#1 Posted on 21.11.05 0321.55 Reposted on: 21.11.12 0324.04
I don't know how many of you remember 1st and Ten, but I believe it was HBO's first attempt at a series starting back in 1984. The show chronicled the chaos that was the California Bulls pro football franchise. Starring such luminaries as Delta Burke (team owner), OJ Simpson, John Matuzak and Fran Tarkenton. They also had countless cameos by guys like LT, John Riggins, Brian Bosworth, Joe Namath and Marcus Allen. Later on Shannon Tweed replaced Delta Burke. I remember watching it when I was a kid and liking it, due to the winning combination of pro football and nude cheerleaders.
Anyway, Walmart has just put out an exclusive release of all six seasons (80 episodes) on six DVDs for just $19.96
This is strange due to the fact that another company is planning to release the seasons individually starting at Christmas for $29.95 per season.
The show is your typical 1980's sitcom, but it's holding up ok as I watch the episodes now 20 years later (I picked it up the other night). The mixed use of USFL, WFL, CFL and the awful staged football "action" segments make for pretty funny viewing. Watching non-stop highlights of Steve Young Quarterbacking the LA Express (they share the same uni colors as the Bulls) brings back great memories of the USFL.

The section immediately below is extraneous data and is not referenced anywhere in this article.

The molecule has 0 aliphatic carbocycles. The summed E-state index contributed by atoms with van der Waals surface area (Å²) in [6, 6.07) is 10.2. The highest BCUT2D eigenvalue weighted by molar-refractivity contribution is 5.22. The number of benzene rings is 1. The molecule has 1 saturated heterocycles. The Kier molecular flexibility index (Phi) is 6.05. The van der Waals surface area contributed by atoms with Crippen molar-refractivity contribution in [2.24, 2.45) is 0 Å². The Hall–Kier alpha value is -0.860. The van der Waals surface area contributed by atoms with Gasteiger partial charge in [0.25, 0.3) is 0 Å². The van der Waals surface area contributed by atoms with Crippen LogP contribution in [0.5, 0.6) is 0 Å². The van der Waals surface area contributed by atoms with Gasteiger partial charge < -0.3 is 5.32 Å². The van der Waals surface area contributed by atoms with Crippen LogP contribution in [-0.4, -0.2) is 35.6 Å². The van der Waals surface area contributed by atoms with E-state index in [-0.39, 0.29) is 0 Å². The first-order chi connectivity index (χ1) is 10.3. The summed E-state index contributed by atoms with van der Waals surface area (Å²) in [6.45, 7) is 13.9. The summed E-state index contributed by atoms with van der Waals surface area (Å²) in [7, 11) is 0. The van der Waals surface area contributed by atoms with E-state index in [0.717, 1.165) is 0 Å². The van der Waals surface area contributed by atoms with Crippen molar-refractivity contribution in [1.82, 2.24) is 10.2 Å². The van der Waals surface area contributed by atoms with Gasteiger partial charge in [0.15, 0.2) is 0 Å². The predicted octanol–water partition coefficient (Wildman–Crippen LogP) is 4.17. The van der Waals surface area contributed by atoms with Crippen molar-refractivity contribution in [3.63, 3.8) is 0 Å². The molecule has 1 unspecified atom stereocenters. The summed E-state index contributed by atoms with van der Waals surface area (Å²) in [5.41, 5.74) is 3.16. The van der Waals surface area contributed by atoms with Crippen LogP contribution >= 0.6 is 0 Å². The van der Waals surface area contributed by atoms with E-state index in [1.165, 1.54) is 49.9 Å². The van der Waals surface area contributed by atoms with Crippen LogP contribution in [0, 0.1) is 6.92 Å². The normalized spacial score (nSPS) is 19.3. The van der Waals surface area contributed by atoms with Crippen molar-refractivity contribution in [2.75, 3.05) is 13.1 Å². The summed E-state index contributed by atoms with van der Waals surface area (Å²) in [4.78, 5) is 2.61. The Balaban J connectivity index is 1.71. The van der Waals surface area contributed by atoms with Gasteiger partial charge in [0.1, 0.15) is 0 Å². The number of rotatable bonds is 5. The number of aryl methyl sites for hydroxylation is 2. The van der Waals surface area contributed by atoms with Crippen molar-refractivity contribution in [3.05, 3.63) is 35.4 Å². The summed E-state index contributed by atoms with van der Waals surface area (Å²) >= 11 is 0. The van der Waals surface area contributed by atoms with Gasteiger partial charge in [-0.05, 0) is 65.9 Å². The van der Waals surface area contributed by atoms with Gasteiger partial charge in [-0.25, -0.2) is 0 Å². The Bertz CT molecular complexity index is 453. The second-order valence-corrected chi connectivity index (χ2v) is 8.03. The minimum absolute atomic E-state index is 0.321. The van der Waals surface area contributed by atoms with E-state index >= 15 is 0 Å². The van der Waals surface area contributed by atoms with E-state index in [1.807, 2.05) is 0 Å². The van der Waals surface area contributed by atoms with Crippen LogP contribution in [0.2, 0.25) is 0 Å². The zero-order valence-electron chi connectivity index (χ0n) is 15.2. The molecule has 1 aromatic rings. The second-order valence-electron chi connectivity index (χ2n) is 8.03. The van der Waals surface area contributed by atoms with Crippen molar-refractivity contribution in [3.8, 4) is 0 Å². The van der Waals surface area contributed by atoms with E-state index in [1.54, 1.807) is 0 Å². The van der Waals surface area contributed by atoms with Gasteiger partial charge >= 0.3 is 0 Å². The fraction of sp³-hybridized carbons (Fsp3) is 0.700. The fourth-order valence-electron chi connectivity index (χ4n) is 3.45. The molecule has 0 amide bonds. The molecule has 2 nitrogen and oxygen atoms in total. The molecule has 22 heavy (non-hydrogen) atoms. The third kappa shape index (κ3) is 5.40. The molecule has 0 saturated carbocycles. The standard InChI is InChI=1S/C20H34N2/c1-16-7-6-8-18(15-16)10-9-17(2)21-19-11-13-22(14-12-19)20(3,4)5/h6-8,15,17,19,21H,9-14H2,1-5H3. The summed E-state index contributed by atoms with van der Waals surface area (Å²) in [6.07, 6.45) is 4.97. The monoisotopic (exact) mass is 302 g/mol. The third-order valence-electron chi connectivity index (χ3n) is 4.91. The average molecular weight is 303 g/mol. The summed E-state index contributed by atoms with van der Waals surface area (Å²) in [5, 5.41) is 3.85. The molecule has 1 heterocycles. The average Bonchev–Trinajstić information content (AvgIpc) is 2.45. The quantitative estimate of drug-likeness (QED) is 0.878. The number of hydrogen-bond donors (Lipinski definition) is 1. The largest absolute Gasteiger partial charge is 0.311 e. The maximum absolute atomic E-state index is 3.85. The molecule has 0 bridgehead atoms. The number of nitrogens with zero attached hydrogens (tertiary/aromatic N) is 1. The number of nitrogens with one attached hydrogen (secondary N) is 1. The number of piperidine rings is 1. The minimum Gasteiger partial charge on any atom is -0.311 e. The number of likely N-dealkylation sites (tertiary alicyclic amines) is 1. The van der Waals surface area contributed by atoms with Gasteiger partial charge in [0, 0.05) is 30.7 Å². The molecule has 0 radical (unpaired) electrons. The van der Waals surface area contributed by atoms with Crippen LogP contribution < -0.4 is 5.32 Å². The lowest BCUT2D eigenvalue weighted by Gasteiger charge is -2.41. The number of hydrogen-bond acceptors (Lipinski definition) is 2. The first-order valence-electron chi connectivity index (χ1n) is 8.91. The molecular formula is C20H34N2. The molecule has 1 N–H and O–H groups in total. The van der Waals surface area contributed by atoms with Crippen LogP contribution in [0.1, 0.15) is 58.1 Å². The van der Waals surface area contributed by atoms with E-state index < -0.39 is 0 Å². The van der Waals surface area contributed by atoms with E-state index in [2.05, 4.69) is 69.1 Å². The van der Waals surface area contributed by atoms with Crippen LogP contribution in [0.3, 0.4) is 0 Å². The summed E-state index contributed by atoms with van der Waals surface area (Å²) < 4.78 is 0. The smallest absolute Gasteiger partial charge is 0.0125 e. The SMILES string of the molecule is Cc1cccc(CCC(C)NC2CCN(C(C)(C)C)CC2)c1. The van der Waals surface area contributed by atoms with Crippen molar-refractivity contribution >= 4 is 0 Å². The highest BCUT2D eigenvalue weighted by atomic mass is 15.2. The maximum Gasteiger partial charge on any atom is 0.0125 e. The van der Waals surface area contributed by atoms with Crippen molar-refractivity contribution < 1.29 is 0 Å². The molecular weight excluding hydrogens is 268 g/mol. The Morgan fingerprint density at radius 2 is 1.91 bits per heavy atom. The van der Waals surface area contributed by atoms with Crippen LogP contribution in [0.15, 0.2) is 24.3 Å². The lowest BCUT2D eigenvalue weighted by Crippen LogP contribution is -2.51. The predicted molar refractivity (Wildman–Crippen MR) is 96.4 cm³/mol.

Probably only for the handful of 1st and Ten marks out there, but at 40 cents an episode, I feel it was well worth the investment.
#5 Posted on 21.11.05 0900.30 Reposted on: 21.11.12 0902.58
This is where I'm supposed to remind you that you can type "1st and Ten" into the Wal-Mart box on the Spend page (The W) and not only get that price, but chip in a few pennies to the board coffers. Hey, if I'm really clever, I can even save you THAT click:
Since: 12.1.02 From: Indianapolis, IN; now residing in Suffolk, VA
Since last post: 7 days Last activity: 1 day
#6 Posted on 22.11.05 2212.20 Reposted on: 22.11.12 2212.48
I don't understand. I mean, I know that Wal-Mart's corporate strategy is to use these kinda things as loss leaders so they can make it up when people buy, oh, let's say groceries and toilet paper and miscellaneous impulse buys.
But they're selling the entire series for less than what other companies will charge for each season? I guarantee you that if someone bought the first three seasons of the show at (let's say) Circuit City for $30 each, and then saw the Wal-Mart advertisement, they'd be pissed. Which, no doubt, is another part of Wal-Mart's strategy with the whole thing.
But considering that, if I were running my own video company or video store, I wouldn't bother selling the thing at all.
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